Remain Professional: I’ll never forget the time when I finally got booked for a big runway show by a booker that for whatever reason would never book me. I had casted for her countless times, and she would never pick me nor offer my agent any feedback as to why. I was so excited to finally walk in one of her shows, and when I arrived at the venue I made sure to go out of my way to say hello to her. I was a little disappointed when she completely blew me off, but chalked it up to her being busy with production things. As the day went on, it almost seemed like she went out of her way to criticize me. From how I walked at rehearsal to how I slouched when I took a drink from a water fountain (I mean, really?!). By that point, I knew she was doing it just to be mean and had no actual constructive feedback for me, so instead of popping off on her like I so badly wanted to do- I remained professional & polite, and did my job to the best of my ability. Giving her a piece of my mind would have only resulted in making me look bad & be cut from the show- losing my money and making my agent mad. Always remain professional!
Don’t take it personally: Using the above story as example- don’t take criticism personally. Had I taken everything she had to say to me that day to heart, I would’ve quit modeling on the spot. Take a second to think about what they are saying to you and decide if there is really any merit to it or if it’s just cattiness. I knew that she was calling me out just to be mean, because if she had really thought those things about me then she would’ve cut me from the show- but she didn’t. Clearly, I wasn’t as terrible as she was saying I was, and by not letting her cut me down with her comments I was able to kill that runway and continue on to do even bigger and better shows.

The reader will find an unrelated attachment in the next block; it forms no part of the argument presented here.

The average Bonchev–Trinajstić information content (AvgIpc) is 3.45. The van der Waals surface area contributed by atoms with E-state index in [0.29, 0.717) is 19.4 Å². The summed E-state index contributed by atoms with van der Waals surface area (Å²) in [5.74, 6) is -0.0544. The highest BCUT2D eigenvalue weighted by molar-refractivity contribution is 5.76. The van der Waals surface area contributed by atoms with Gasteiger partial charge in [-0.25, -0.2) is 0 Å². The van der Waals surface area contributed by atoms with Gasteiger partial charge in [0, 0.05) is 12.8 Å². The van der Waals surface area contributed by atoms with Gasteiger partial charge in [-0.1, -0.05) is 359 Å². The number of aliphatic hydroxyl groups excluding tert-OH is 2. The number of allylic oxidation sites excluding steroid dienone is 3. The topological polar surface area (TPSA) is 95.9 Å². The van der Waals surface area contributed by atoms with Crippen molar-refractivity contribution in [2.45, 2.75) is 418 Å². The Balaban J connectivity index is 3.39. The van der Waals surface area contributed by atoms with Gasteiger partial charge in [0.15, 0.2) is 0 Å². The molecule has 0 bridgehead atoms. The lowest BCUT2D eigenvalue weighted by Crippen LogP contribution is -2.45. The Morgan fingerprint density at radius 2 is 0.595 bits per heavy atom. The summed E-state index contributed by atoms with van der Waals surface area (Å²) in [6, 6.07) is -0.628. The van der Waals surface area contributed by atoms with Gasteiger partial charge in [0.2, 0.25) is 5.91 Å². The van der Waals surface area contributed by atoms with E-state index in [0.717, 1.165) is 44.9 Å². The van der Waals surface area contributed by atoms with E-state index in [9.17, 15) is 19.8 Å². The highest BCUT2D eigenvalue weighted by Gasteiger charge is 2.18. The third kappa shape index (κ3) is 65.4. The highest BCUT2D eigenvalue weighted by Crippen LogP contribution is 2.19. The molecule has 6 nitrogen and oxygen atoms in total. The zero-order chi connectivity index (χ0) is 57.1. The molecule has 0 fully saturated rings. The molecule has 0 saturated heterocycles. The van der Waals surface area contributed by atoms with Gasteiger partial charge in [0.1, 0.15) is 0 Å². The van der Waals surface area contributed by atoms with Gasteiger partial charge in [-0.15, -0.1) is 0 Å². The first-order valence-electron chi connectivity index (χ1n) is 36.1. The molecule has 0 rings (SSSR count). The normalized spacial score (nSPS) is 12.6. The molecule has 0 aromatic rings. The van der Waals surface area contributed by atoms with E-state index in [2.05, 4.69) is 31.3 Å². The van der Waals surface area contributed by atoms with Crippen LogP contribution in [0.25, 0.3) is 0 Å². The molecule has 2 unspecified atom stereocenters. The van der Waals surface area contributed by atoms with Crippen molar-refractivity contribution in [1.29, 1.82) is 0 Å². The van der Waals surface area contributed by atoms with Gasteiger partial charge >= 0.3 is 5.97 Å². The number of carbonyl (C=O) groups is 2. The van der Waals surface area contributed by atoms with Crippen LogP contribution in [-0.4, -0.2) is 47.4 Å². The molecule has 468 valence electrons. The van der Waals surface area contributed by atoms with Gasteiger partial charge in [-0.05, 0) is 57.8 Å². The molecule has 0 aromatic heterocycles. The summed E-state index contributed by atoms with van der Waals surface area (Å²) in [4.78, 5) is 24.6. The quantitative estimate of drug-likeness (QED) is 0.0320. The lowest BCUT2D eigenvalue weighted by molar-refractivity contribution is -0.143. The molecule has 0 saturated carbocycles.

The same thing goes for when you feel like you’re constantly getting rejected for jobs. Remember that the client you are casting for is running a business and trying to find the best model to fit that particular job. You may not be the right fit for that job or maybe even the next three, but you may be perfect for the fourth one. Don’t let the constant “no’s” discourage you. I know it’s much easier said than done, but keep going, you don’t want to miss out on that “yes” that is coming!
Use it to better yourself: Getting feedback about your modeling skills, whether positive or negative, can be tough to take and it’s so hard to not let it discourage you. The best advice I can give is to take every bit of it in stride. Absorb it, reflect, ask questions and apply what advice you've been given. This is obviously much easier to do with constructive criticism, but even negative criticism and situations can turn into a learning experience that you will ultimately benefit from.